March 3, 2011
Side-Hustle turned Full-Hustle
About ten years ago, I spent one of the more memorable summers of my life as a high school student studying at the School of Visual Arts in Manhattan. Down the hall from my single room in the George Washington, I had the great fortune of encountering a young Monique Perreault. It was love at first sight. Monique hailed from Detroit. She had all the sharp, brassy confidence and wit of a woman twice her own age. Despite being only sixteen, I had enough sense to conclude that Mo (a film student at the time) was headed to the top. But back then we were just two dreamy art kids running around Greenwich Village with our friends.
Today Mo is making it all come alive with Casey Levine and their two-woman production company, KWC Productions. When I’m not writing fiction or working on my first documentary, I’m a part-time collaborator with KWC’s online creative workspace: Kids With Candy, a site intended “to create new working relationships among creative people that may not otherwise happen while we’re all hustling.” So, take note from Mo and her KWC counterpart Casey Levine: don’t ever let your dreams from days of yore die (especially if you’re underemployed and struggling to redefine today’s cultural industry by making your own mark on it).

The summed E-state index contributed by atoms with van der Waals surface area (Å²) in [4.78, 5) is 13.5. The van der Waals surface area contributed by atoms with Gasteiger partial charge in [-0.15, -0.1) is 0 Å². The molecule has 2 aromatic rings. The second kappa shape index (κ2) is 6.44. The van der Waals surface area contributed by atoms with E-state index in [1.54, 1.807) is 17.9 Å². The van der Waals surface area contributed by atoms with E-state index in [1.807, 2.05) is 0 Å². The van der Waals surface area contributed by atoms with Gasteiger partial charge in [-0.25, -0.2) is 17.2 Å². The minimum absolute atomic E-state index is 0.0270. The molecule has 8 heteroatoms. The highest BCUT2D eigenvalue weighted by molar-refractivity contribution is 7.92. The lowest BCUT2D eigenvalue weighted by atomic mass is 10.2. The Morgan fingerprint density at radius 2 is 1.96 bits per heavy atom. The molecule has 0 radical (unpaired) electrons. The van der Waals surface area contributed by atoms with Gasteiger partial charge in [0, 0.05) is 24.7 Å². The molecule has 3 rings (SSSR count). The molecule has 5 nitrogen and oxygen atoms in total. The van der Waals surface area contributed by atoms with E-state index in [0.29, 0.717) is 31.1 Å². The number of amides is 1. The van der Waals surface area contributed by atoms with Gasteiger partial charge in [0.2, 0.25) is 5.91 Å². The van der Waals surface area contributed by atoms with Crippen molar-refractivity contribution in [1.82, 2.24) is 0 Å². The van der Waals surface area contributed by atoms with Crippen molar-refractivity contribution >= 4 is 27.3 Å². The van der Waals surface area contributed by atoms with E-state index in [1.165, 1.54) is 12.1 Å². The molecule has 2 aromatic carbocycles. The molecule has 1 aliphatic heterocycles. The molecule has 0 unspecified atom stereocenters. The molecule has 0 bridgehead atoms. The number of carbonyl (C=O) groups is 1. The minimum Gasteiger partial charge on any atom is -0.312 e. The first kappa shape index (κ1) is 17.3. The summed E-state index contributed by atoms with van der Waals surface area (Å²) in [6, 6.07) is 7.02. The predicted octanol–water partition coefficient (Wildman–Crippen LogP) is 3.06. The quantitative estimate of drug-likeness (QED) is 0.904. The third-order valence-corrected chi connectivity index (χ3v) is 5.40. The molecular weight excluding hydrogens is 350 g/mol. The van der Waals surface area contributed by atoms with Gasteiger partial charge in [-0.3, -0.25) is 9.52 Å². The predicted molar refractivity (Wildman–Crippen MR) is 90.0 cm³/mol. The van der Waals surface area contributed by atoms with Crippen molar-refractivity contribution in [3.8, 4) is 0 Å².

Article by Emilie Allen
Can you describe – in one sentence – exactly what KWC is and does?
Kids With Candy is a two-part deal. KWC is comprised of a full service photo and video production company, KWC Productions, along with KidsWithCandy.com an online editorial outlet for us to work on original stories with our friends and collaborators.
KWC has been under development since May 2008. Now your site islaunched and you are producing shoots, how would you describe the journey of the past two years?
Unexpected. Amazing. Life-altering. In many ways the current incarnation of KWC is totally different than what we had originally set off to create, but at the same time is exactly what we wanted- we just couldn’t have planned how to get there.
One essential thing we learned: you are born a producer. It’s really hard to teach someone how to anticipate problems; most of what we do is intuition and a sensitivity to the people we are working with. If you have those traits you can find your way through anything.
We literally spend about 18 hours a day together, in person or over email, and have still maintained our friendship. In fact, we’re better friends than we were 2 years ago. It’s sort of like we’re married. Which can be a little intense sometimes, but at the end of the day we’ve created the life we dreamed of two years ago.
Where is KWC now and where would you like to be in five years?
We have KidsWithCandy.com in a good place right and we are looking to build over the next few months. We want to keep making great content. At the end of the day we would like to be able to provide the resources our collaborators need to make bigger and better stories, but maintain an environment where people are making things that they love because they love what they are doing.